Try made me feel hopeless.
So I started using a different word.
But what Try morphed into was much trickier, much more subtle… and even more dangerous. The change was simply this:
I started saying “I think I’m going to…” instead of “I’m going to try to…”
Think is Tried’s Clever Cousin
Using Think made me feel (falsely) empowered because, hey, I wasn’t trying anymore, I was doing! Think overtook my life. I felt capable, strong, certain. I was going places, man!… Wasn’t I?
Not really, because I wasn’t actually doing. I was only thinking of doing. When I became frustrated that stuff still wasn’t happening, I further analyzed my business, myself, and my actions.
It didn’t take long to realize that Think was a saboteur.
Come to find out, there weren’t many actions to analyze. It was all thinking! I had become so engrossed in thinking that I’d failed to follow through with action.
Think had become my favorite go-to phrase, to my own detriment.
Worse, I realized Think hadn’t only infiltrated my business, but it has also been lurking in my personal life, possibly for years. Instead of answering a “yes” or “no” or even a solid “maybe” to a question, I’d say “I think so,” “I think not,” or (horrifically) “I think, maybe.”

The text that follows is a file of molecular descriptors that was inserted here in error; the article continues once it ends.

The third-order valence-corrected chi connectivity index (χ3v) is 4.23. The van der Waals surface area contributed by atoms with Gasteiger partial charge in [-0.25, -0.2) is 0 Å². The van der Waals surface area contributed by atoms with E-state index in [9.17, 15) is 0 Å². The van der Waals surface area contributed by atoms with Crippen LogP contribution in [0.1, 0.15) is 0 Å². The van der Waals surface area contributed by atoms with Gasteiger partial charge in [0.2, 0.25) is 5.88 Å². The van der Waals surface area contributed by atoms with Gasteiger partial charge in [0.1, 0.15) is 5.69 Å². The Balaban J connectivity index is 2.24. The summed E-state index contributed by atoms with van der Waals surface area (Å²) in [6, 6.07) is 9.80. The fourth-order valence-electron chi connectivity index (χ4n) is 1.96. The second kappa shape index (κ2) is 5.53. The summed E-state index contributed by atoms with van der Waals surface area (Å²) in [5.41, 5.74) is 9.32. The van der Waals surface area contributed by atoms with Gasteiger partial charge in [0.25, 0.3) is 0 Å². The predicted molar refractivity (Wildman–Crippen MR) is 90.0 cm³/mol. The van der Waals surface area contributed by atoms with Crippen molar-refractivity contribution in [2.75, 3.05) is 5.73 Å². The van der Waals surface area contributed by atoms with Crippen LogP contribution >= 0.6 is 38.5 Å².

I used Think to mask my uncertainty, guilt, or fear. When I was nervous about giving a friend bad news, I’d say, “I don’t think that’s a good idea” even when I for damn well knew it absolutely was NOT a good idea!
Use it often enough, and the Power of Repetition causes your brain to associate anything “think” with negative feelings: guilt, shame, fear, worry, etc. So, eventually, when you say something like “I think I’ll exercise today,” your subconscious will keep you from your supposed goal… because it’s not really a goal at all, but something to be avoided.
Omit Think, and Be FREE!
Like Try, Think is merely a tool. Used without understanding will result in subconscious excuses and avoidances. Ergo: Tragedy.
But, when recognized and understood for what it is and how it works, you can use it effectively and in ways that truly empower you!
So, part of me wishes that woman would have said, “I’ll pass” and omitted the “I think” altogether. It would have given me the impression she was confident in her decision and happy, and fulfilled, about her choice.
And, being fulfilled, whatever that means, is really what we’re all after.
Are there words other than Think and Try that sabotage our lives? Share them with us so we can avoid them, too!